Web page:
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27 Hart Street
Henley on Thames
Oxfordshire
RG9 2AR
Contact Sam Jonkers
Telephone 01491 576427
Specialists Children's Fiction, Illustrated Books, 19th and 20th Century Literature, Modern First Editions, Inscribed and Association Material, Original Illustrative Artwork, Fine Books, English Literature
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27 Hart Street
Henley on Thames
Oxfordshire
RG9 2AR
Contact Sam Jonkers
Telephone 01491 576427
Specialists Children's Fiction, Illustrated Books, 19th and 20th Century Literature, Modern First Editions, Inscribed and Association Material, Original Illustrative Artwork, Fine Books, English Literature
Jonkers Rare Books
Stand B09

FLEMING, Ian

THE MAN WITH THE GOLDEN GUN: AUTHOR’S CORRECTED TYPESCRIPT, 1964 - 1964

182 numbered pages of typed foolscap, five further preliminary pages and a single sheet of suggested (later adopted) corrections by Kingsley Amis, all bound in a cloth folder. Authorial revisions in Fleming’s hand to approximately 80 pages with further editorial revisions in green and black ink. Fleming’s corrections are mainly quite significant, rewriting entire sentences, adding or removing paragraphs etc.

Note
The corrected typescript, used as the setting copy for Fleming’s last Bond novel.
Fleming wrote The Man with the Golden Gun at his Jamaican retreat, Goldeneye, in the early months of 1964, as was his custom. Fleming’s original text was completed by April and, as had become routine in the preparation of his books, he had ‘clean’ copies typed up for editing. The text was sent in stages, and on 24 July, three typescripts extending to 182 pages, with initial sub editor corrections, were returned. The following day, Fleming’s secretary wrote to the typist, “I’ve sent one typescript to Mr. Fleming and will do a list of your corrections for him.” This is that typescript.
Fleming made some (presumably light) revisions and sent the typescript to his friend and Cape reader, William Plomer, with the instructions that it was “unrevised” and not to show it to anyone else other than Michael Howard, director of Cape. Plomer wrote to Howard that he “much enjoyed the book as it is” but Fleming was unsatisfied with the novel as it stood and asked for the typescript to be returned to him, stating that he “would personally like to take it back to Jamaica and paint the lily next year”. It would appear that Fleming began this process immediately as much of the more substantial alterations have the effect of tightening the prose. He revises some key moments, such as the description of Scaramanga's “golden gun” (p.26), but the most telling change is the addition of a paragraph to the very end of the novel, which gives a vivid insight into Fleming's troubled state of mind in his final weeks:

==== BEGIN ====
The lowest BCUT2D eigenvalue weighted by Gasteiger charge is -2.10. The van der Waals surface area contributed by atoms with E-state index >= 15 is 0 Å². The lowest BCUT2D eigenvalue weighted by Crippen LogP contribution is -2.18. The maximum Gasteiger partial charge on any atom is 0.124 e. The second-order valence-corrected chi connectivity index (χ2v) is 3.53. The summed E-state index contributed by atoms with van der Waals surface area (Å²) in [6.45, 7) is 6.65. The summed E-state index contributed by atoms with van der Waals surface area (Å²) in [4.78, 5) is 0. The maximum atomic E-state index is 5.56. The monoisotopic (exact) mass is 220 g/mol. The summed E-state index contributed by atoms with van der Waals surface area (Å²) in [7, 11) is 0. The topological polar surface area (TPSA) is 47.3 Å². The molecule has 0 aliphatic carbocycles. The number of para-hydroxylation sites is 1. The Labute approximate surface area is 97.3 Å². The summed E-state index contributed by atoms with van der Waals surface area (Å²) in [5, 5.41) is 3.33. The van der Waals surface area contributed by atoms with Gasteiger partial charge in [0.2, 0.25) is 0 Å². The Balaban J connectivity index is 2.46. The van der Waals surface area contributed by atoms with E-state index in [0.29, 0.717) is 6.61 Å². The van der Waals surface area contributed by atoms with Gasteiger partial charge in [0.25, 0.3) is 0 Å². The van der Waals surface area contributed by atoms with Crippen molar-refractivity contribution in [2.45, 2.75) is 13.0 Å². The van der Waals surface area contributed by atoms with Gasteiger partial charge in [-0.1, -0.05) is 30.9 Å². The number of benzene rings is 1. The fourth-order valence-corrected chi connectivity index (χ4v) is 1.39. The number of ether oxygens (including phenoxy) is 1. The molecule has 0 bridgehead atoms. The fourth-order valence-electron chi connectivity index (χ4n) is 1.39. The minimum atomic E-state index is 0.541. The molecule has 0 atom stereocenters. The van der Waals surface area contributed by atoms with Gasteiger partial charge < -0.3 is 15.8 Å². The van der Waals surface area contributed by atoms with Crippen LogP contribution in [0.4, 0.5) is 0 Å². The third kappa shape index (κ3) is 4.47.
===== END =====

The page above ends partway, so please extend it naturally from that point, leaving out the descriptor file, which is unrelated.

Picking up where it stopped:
“At the same time, he knew, deep down, that love from Mary Goodnight, or from any other woman, was not enough for him. It would be like taking 'a room with a view'. For James Bond, the same view would always pall.”
The visit to Jamaica was never to happen. Fleming's health, which had been poor for some time, went into rapid decline and he died on 12 August. This typescript therefore almost certainly contains Fleming's last ever work on James Bond. In Fleming’s absence, Kingsley Amis, fellow Cape author and keen student of the Bond oeuvre, was brought in to tidy up the editing process, and this typescript, including Fleming’s final changes, as well as Amis’s suggestions, was then sent to the printer for publication.
£150,000